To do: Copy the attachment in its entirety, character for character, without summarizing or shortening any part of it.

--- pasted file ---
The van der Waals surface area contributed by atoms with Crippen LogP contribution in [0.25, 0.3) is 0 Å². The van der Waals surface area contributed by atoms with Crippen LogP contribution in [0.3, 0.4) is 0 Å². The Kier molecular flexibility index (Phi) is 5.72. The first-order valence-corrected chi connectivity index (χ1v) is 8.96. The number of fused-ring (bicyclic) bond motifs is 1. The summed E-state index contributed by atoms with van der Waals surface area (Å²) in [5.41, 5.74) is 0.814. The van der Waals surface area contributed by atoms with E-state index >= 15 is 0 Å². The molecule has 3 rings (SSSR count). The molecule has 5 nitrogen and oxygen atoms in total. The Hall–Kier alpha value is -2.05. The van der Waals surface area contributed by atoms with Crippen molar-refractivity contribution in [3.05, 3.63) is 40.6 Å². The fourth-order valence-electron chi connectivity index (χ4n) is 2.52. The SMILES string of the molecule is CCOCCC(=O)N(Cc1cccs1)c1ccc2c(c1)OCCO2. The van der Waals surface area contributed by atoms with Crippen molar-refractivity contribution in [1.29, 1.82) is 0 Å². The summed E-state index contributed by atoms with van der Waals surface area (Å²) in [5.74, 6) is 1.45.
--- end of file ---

The van der Waals surface area contributed by atoms with Crippen LogP contribution in [0.25, 0.3) is 0 Å². The van der Waals surface area contributed by atoms with Crippen LogP contribution in [0.3, 0.4) is 0 Å². The Kier molecular flexibility index (Phi) is 5.72. The first-order valence-corrected chi connectivity index (χ1v) is 8.96. The number of fused-ring (bicyclic) bond motifs is 1. The summed E-state index contributed by atoms with van der Waals surface area (Å²) in [5.41, 5.74) is 0.814. The van der Waals surface area contributed by atoms with E-state index >= 15 is 0 Å². The molecule has 3 rings (SSSR count). The molecule has 5 nitrogen and oxygen atoms in total. The Hall–Kier alpha value is -2.05. The van der Waals surface area contributed by atoms with Crippen molar-refractivity contribution in [3.05, 3.63) is 40.6 Å². The fourth-order valence-electron chi connectivity index (χ4n) is 2.52. The SMILES string of the molecule is CCOCCC(=O)N(Cc1cccs1)c1ccc2c(c1)OCCO2. The van der Waals surface area contributed by atoms with Crippen molar-refractivity contribution in [1.29, 1.82) is 0 Å². The summed E-state index contributed by atoms with van der Waals surface area (Å²) in [5.74, 6) is 1.45.